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Tennessee House Speaker responds to GOP booting

 

Tennessee House Speaker Kent Williams issued a response to the announcement that the state’s Republican Party Chair has expelled from the party. Williams has maintained he is a Republican. He remains Speaker of the House, a position the Republican Party has not controlled for over 140 years until this past November. But now, no longer, by their own hand.

The Tennessee Republican Party LogoSpeaker Williams’ response to the TNGOP’s stripping him of his Republican bonafides:

“Robin Smith has determined that I am not a Robin Smith Republican—that is a Republican in her mold.

“I have hoped for some time that my party would work to build a bigger tent, a more inclusive tent. My hopes may have been in vain. The tent Robin Smith wants is a small tent. A narrow-minded tent. A tent with no room for alternative ideas.

“No matter what type tent she wants for the State Republican Party it is clearly not the tent of the Carter County Republican Party. I remain a Carter County Republican with the same principles that brought me to the General Assembly in the 2006 elections.

“I own a small business and as reported in the Tennessean on this past Sunday I have a 100% voting record with the National Federation of Independent Businesses. I am a supporter of Second Amendment Rights to bear arms. I am a supporter of SJR 127, the anti-abortion constitutional amendment. I do not want Government involved in all aspects of our citizens’ lives.

“I believe all members of the General Assembly should be treated with the dignity and respect that they deserve. I believe all legislation should receive a fair hearing. I believe we have a lot of capable and smart people in the House from both parties. In this time of crisis we need to utilize all of this talent and harness everyone who has the desire and ability to be a leader.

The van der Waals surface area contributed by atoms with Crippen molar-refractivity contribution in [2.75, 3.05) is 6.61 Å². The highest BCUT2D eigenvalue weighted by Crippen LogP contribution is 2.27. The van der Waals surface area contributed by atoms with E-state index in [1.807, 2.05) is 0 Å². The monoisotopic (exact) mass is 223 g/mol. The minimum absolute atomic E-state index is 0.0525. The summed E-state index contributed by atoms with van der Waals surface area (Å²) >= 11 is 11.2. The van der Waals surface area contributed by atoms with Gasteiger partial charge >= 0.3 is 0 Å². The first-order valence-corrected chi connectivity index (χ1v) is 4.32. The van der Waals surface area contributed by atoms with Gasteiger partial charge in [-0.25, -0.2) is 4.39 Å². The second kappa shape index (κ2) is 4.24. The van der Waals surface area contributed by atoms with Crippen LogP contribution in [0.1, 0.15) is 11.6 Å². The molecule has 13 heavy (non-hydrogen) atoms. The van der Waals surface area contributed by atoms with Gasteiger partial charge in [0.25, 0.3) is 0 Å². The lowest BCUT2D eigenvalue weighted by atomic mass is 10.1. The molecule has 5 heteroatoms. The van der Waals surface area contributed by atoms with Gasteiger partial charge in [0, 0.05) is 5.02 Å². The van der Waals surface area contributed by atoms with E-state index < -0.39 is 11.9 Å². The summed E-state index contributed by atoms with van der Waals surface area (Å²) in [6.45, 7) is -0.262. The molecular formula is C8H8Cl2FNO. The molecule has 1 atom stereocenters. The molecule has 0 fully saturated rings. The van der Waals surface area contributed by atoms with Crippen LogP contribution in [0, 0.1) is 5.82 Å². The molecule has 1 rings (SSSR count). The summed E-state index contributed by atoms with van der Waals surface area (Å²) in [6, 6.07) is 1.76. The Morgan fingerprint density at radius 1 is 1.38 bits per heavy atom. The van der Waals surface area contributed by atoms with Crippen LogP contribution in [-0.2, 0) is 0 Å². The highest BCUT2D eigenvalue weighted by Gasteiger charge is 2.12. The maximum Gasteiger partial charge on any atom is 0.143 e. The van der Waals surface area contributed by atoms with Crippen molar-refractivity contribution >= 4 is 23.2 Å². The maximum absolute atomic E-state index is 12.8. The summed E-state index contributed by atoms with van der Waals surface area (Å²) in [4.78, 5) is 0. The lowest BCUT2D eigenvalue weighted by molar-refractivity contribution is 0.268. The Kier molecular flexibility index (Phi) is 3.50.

“Apparently, these are not the traits of a Robin Smith Republican. She has made her decision. So be it.

“Now let us move past this distraction and get to the real work at hand. This is a challenging time in our history. The people of Tennessee expect and deserve our very best as we move forward to address the major challenges before us.

“Balancing the budget while still funding those items that are essential to keeping our state progressing will be a difficult task, but it is one that the General Assembly is up to if we join hands and work toward the common goal of what is best for the people of our state. We have a lot of work to do. We have to put our distractions behind us, join hands and work together.

“Let’s move forward.

“Together.”

Reaction to Williams statement and the party’s action was swift in coming. Kleinheiner at ‘Post Politics’ on NashvillePost.com had this response:

“Wow. The TNGOP has put Kent Williams right where he wants to be as he looks to maintain his House seat in 2010.

This statement is not just a defense of his action and his leadership but an indictment of the TNGOP party structure. Yes, Robin Smith and Bill Hobbs may have presided over the taking of the state house but they still have their detractors. Their Republicanism is a new Tennessee Republicanism, an ideological Republicanism.

It is an old style movement conservatism that owes more to Newt Gingrich and Pat Robertson than Howard Baker and Lamar Alexander. Those in the hills of East Tennessee have little use for the ideological and the religious right and, hailing from the birthplace of Tennessee Republicanism they do not take kindly to those who wish to tell them what Republicanism is.

Kent Williams has cast himself as a strong, independent fierce Republican advocate for his district — just as we assumed he would.

Robin Smith may have taken away Williams’ ballot access but the actions of the TNGOP today have helped Kent Williams fashion a narrative that will be very difficult to counter in Carter County in 2010.”

When will the business of the people of Tennessee become the top priority of the state’s Republican Party, or do they even remember ‘the people?’ General Motors lays off 10,000. Wal-Mart lays off 800, the state is expected to fall $1 billion dollars short of needed revenue and the Tennessee GOP expels a moderate voice seeking to expand the party tent, broaden its appeal. Anyone else see something wrong with this picture?


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